Could you talk about collaboration with Gore on “Wellness?” What was your own plunge into operatic darkness like, and how far did it push you as a composer?
It was an extraordinary and fulfilling yearlong process, starting with a waltz to be played on set for the actors to dance to. Soon after that I moved into Gore’s cutting rooms. We spent the next 6-7 months or so crafting the score together. It was a true collaboration, and wonderful to be so close to all the other filmmakers. The editors, sound designers, VFX supervisors, producers, Gore and myself were all under the same roof, working closely together and sharing ideas. I felt like I was being guided by Gore’s genius to discover musical concepts and sounds that I never knew even existed. He would give me vivid and compelling concepts, such as the ones he includes in the album’s liner notes: “There is a sickness inside all of us. A sense of the inevitable. A dark spot on the X-ray of our conscience…The disease is an unseen force, pulling the camera down a long corridor and the protagonist towards his epiphany. It promises absolution but leaves a bitter taste in the back of our throats. It casts its spell. A lullaby. We are the Lotus Eaters. Blindfolded guests of The Great Con: It diagnoses us and then, offers a cure”. It was without doubt the one of the most exciting and inspiring collaborations I’ve ever had.
Given the Swiss Alps setting of “Cure,” do you think that lent a classically “old world” melodic feeling to the score, especially with its use of the violin and grand waltzes?
Absolutely, yes. There was an incredible magnificence to the location, especially the way it was shot, that informed our choices in terms of the scale of orchestration.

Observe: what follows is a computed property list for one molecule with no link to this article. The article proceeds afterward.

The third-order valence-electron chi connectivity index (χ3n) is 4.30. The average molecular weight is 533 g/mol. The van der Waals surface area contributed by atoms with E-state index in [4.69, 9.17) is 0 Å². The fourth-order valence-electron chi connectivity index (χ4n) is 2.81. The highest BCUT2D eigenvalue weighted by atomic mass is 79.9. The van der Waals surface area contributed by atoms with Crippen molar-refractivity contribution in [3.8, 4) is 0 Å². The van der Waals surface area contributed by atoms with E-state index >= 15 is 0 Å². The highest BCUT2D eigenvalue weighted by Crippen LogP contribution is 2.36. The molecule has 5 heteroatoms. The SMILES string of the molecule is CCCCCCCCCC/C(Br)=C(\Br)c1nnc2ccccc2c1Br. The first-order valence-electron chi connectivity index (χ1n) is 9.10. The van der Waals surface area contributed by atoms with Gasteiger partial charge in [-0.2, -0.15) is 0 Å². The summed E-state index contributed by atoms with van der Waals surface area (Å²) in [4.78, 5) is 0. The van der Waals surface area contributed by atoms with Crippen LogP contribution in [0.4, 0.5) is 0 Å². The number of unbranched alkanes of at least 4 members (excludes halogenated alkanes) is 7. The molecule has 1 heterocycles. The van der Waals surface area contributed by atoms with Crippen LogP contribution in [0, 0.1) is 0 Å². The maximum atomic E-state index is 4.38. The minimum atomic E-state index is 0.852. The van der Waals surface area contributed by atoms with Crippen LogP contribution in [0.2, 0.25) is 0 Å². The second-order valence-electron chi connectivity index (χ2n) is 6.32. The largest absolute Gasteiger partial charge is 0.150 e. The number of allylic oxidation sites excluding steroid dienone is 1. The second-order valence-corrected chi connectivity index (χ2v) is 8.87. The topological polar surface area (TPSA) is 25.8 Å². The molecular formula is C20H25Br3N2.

For a score that’s mostly orchestral in nature, how did you want to use electronics?
It gave us another color, which was important especially as the truth of the story develops. In fact much of what appears to be electronic sonorities in the score started as warped acoustic recordings: violins, vocals, orchestral textures that were manipulated, stretched and transformed. Sometimes they were used for extremely uncomfortable sonic textures. Other times they were intended to evoke this disconcerting sense of perfection and sterility.
Could you talk about developing Hannah’s “ballerina” theme? And was it a natural that an eerie female voice would fit into this?
Hannah’s theme came very early on in the process, and it’s intended to feel like a lullaby with a dark secret. Something deceptive in its innocence. It was important for it to feel vulnerable, slightly restrained, with a symmetry and simplicity that is both child-like, and with a hidden potential. There’s a good reason why it’s sung by a female voice, but I don’t want to give out any spoilers!
What’s the story behind Mirel Wagner’s unplugged rendition of “I Wanna Be Sedated?”
Gore came across Mirel Wagner’s music and was keen on having her voice featured in the first trailer, performing a down tempo version of the classic Ramones song. Whilst we were recording her vocals, Mirel performed a version of the full song with guitar that just blew us away. We decided to turn it into a track for the soundtrack album.
Take a “Cure for Wellness” when its eely treatments begin in theaters on February 17th, with Benjamin Wallfisch’s score available on Milan Records HERE
Join Benjamin Wallfisch, Pharrel Williams and Hans Zimmer as they count the “Hidden Figures” HERE
Visit Benjamin Wallfisch’s website HERE